Motivational and Fun
After school projects either are a way of encouraging further study or they’re an attempt to keep students off the street and out of trouble. Attendance is voluntary and after a school day children and teachers are tired. Free from curriculum restrictions it is an opportunity to be adventurous, educational, motivational and enjoyable – all things Roamer excels in.
This was the best project we have ever done.
Scene from the Girlz Story – Robotics Performing Arts Project, Sydenham STEM Club.
In normal lessons Roamer activities focus on particular subjects. In the case of an enrichment scenario you can be more open. Students are free to follow their ideas and passions unrestrained by a curriculum. Inevitably they will see knowledge holistically – not as a set of isolated facts, but as a set of interconnected ideas. It opens the opportunity for students to develop an important aspect of learning called transfer. They can see how ideas and strategies that solve one predicament can be used to solve other problems.
Where Our Food Comes From project involves students engaged in mathematics, environment, food science, design technology and geography.
| ||Pirates Ahoy by Headteacher David Taylor|| ||A map for Roamer by the Children of St Aiden’s School|
Cultulturally Self Expressive…
Roamer has a lot to offer summer camps. Roamer attracts students. This is essential in situations where attendance is not compulsory. And while STEM work is a major attribute of many Roamer Activities and inherent to the nature of the robot, summer camps offer the opportunity to focus on different experiences. Free from constraints of curriculum and test present the opportunity for exploring knowledge in both an holistic and personal way.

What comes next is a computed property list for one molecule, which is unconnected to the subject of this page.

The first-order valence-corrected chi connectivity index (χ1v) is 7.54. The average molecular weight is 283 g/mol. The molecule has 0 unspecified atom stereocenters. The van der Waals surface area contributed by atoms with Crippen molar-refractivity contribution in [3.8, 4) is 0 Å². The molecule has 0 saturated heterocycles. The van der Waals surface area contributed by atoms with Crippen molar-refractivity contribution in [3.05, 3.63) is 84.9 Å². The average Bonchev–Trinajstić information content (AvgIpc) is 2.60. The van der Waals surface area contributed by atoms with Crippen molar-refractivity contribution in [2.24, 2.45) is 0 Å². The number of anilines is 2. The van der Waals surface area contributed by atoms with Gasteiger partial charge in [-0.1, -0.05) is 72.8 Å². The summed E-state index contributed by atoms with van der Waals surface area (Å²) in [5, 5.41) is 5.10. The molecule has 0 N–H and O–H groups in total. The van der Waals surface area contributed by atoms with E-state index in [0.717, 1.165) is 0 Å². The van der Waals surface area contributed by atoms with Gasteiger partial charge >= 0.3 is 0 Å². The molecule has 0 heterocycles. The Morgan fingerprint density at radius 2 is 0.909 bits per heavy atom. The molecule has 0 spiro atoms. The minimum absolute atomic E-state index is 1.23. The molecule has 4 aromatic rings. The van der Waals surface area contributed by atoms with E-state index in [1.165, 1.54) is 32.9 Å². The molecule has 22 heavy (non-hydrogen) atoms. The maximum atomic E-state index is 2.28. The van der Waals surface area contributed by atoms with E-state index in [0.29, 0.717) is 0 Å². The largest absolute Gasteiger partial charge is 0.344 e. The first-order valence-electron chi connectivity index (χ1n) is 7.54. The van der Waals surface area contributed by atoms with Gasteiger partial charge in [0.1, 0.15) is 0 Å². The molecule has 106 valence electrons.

Adults saw it as curriculum; this transformed and they started to see it as culture.
I was pleased to see that students wanted to learn more about indigenous math and science used in navigation process of the Canoe Journey. The moon, stars and land masses created a natural navigation laboratory.
Squaxin Native American Students participating using Roamer to mimic the annual Canoe Journey Ceromony. Part of their Summer Camp in Seattle.
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Success of an interactive exhibit in a museum needs to meet a number of criteria. It provides a challenge that:
- Can be quickly understood by the participants
- Clearly engages one learning principle (normally STEM related)
- Normally a task that can be completed in few minutes
- Is something that children of a wide range of ages and abilities can engage with and have a reasonable chance of success
- Is attractive to children – something they want to have a go at
- Is durable enough to withstand persistent usage
Roamer and some Roamer activities can meet these criteria.
Roamer at Chaners ComputerPlace
| ||Star Wars Roamer|| ||A map for Roamer by the Children of St Aiden’s School|
- Select Tab Group
- Group 1
- Early Years, 5 to 7 Years, 7 to 9 years, 9 to 11 years
- Group 2
- 11 to 13 Years, 13 to 15 Years, 15 to 18 years, Special Education
- Group 3
- Home Schooling, Code Clubs, Remedial Classes, Gifted and Talanted
- Group 4
- After School Clubs, Enrichment Programmes, Summer Camps, Special Events
- Group 5
- Museums, Home Users, Teacher Training